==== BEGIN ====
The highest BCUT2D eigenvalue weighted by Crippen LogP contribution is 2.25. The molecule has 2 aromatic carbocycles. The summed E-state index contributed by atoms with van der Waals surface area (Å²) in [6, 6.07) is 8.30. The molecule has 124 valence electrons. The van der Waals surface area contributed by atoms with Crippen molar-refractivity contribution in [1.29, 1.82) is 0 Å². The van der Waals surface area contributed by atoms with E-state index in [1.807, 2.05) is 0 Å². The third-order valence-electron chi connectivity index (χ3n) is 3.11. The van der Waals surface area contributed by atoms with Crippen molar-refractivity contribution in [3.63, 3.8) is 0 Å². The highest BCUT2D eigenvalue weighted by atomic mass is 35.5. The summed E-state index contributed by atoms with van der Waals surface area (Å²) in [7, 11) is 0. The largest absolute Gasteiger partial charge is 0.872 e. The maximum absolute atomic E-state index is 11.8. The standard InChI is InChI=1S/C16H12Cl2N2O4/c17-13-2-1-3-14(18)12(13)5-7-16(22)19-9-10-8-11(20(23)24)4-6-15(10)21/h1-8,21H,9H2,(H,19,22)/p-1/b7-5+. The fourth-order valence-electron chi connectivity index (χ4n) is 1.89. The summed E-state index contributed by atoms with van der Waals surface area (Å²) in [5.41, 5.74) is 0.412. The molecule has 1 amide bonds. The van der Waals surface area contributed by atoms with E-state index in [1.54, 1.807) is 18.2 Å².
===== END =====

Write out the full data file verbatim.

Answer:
The highest BCUT2D eigenvalue weighted by Crippen LogP contribution is 2.25. The molecule has 2 aromatic carbocycles. The summed E-state index contributed by atoms with van der Waals surface area (Å²) in [6, 6.07) is 8.30. The molecule has 124 valence electrons. The van der Waals surface area contributed by atoms with Crippen molar-refractivity contribution in [1.29, 1.82) is 0 Å². The van der Waals surface area contributed by atoms with E-state index in [1.807, 2.05) is 0 Å². The third-order valence-electron chi connectivity index (χ3n) is 3.11. The van der Waals surface area contributed by atoms with Crippen molar-refractivity contribution in [3.63, 3.8) is 0 Å². The highest BCUT2D eigenvalue weighted by atomic mass is 35.5. The summed E-state index contributed by atoms with van der Waals surface area (Å²) in [7, 11) is 0. The largest absolute Gasteiger partial charge is 0.872 e. The maximum absolute atomic E-state index is 11.8. The standard InChI is InChI=1S/C16H12Cl2N2O4/c17-13-2-1-3-14(18)12(13)5-7-16(22)19-9-10-8-11(20(23)24)4-6-15(10)21/h1-8,21H,9H2,(H,19,22)/p-1/b7-5+. The fourth-order valence-electron chi connectivity index (χ4n) is 1.89. The summed E-state index contributed by atoms with van der Waals surface area (Å²) in [5.41, 5.74) is 0.412. The molecule has 1 amide bonds. The van der Waals surface area contributed by atoms with E-state index in [1.54, 1.807) is 18.2 Å².